In September of this year the Windsor Festival celebrates its 50th anniversary. Its roots go back a little further though.

In 1967 the then Dean of Windsor, Robin Woods, by chance got to know the celebrated violinist and conductor Yehudi Menuhin. The two got on very well and quickly saw the potential of St George’s Chapel, Windsor Castle as a concert venue.

As a result in December 1967 a ‘one off’ evening of music took place in the chapel – to general acclaim. Subsequently the Dean, the musician, and Menuhin’s agent, Ian Hunter, quickly developed a vision that could build on this success. The three of them realised that the Chapel and the State Apartments in the Castle could provide a wonderful setting in which to stage an annual music and arts festival. Furthermore other prestigious locations in and around Windsor and at Eton College across the river could mean that events might extend beyond the Castle walls and serve a wide local community. 

So it was that in autumn 1969 the first Windsor Festival took place. Organised by the Windsor Festival Society (a charity) the early programme was mainly musical. Over the subsequent half-century the Festival has broadened to include a very wide range of other artistic activities such as literary events, exhibitions, and lectures. More recently a ‘Fringe’ festival has developed alongside the main event. 

The Festival quickly attained Royal support, commercial sponsorship and help in-kind as well as a loyal membership of many individuals. It is now financially sound, engages a management company to run its interests, and is also supported by many dedicated volunteers. 

Complementing the Autumn Festival, a Spring Festival and the International String Competition are now held alternately in March of each year. The International String Competition attracts exceptional young string soloists from around the world for seven days of musical performances. It results in the identification of a winner. This year’s was Danish cellist Jonathan Swensen who will play with the Philharmonia Orchestra in the Autumn Festival. 

Looking forward to the 50th Anniversary Festival in September some forty events are on offer over two weeks. These will include regular favourites and some innovations such as the 50th Anniversary Dinner at Coworth Park. Examples of what is coming include concerts by the Philharmonia and Royal Philharmonic Orchestras and Tenebrae. Literary events will be presented by star authors such as Lucy Worsley, Prue Leith, Simon Heffer, Robert Harris, and Anna Pasternak amongst others.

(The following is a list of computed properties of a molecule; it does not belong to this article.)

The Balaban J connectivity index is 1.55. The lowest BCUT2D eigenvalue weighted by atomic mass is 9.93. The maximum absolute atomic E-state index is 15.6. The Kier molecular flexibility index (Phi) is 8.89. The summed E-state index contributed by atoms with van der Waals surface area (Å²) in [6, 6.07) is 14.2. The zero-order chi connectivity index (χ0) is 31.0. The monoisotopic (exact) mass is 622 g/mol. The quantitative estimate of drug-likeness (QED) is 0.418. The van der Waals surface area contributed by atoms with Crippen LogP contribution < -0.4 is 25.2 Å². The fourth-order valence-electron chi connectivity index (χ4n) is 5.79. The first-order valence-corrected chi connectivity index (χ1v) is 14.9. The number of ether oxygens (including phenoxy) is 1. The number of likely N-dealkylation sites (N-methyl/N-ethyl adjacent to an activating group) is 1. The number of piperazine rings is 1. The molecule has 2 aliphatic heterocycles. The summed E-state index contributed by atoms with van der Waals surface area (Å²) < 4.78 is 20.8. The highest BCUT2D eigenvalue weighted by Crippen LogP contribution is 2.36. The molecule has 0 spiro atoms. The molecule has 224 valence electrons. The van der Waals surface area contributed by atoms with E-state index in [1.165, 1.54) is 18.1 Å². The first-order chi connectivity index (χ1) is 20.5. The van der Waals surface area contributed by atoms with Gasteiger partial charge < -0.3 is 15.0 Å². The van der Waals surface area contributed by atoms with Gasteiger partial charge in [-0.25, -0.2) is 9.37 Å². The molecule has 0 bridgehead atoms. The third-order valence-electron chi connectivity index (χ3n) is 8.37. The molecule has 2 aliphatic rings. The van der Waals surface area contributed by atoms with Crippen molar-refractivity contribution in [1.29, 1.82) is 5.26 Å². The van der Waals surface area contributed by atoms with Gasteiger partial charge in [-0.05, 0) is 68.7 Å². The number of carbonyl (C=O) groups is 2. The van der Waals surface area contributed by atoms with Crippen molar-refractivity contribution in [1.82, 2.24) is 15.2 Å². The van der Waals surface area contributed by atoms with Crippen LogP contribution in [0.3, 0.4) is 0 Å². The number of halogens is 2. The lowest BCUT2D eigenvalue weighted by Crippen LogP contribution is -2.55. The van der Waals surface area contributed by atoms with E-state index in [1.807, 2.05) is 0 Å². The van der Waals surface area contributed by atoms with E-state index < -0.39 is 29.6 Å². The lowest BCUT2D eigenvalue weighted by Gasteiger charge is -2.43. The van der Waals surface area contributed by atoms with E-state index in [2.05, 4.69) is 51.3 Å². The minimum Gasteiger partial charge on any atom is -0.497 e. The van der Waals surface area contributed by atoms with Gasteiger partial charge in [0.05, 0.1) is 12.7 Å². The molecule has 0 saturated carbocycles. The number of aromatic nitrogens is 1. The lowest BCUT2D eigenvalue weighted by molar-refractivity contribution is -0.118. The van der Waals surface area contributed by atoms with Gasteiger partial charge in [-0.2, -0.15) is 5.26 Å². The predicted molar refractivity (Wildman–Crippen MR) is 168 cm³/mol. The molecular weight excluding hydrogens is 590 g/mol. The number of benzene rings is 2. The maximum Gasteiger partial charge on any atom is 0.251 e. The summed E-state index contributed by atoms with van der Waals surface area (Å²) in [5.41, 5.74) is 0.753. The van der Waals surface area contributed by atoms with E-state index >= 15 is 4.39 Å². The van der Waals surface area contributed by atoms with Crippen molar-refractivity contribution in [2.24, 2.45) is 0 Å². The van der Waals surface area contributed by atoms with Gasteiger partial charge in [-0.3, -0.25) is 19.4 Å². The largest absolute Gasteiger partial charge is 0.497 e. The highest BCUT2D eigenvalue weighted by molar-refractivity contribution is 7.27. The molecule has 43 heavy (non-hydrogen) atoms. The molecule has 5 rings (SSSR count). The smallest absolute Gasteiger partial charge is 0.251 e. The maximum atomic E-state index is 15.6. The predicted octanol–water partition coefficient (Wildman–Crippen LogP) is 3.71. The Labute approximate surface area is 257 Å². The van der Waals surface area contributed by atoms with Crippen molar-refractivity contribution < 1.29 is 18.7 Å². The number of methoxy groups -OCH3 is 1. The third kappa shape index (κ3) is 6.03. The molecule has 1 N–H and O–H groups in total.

For the more adventurous a series of guided walks around Windsor and Eton provide exercise. Exploration includes ‘Victoria and Albert 200 Anniversary Walk’, which will tour sites around of particular relevance to the pair, such as the Albert Institute, and the Prince Consort Cottages. Likely to be very popular is new‘The Historic Pubs of Windsor Walk’

Also included in the fortnight are a number of more socially-oriented sponsors’ dinners, teas ,and receptions which build a community of friendship amongst Festival’s supporters and help support the programme.

While all this is going on the Windsor Fringe provides comedy, dance, drama, film, and The Kenneth Branagh Award for Drama Writing. Bringing the Festival and the Fringe together is the Artists Open House weekend during which local artists invite the public into their homes to view, and hopefully buy, their works. This year 15 individual artists and two groups of artists, Windsor Artists Collective and Fairground Allotment Painters, are participating. 

Extending from Windsor Castle and surrounding much of the town Windsor Great Park is filled with many ancient oak trees. The Windsor Festival in its 50th year is a fitting reminder that ‘great oaks from little acorns grow’.

The Windsor Festival 15 – 29 September  www.windsorfestival.com

The Windsor Fringe 20 September – 05 October  www.windsorfringe.co.uk

Artists Open House 28/29 September (see both websites)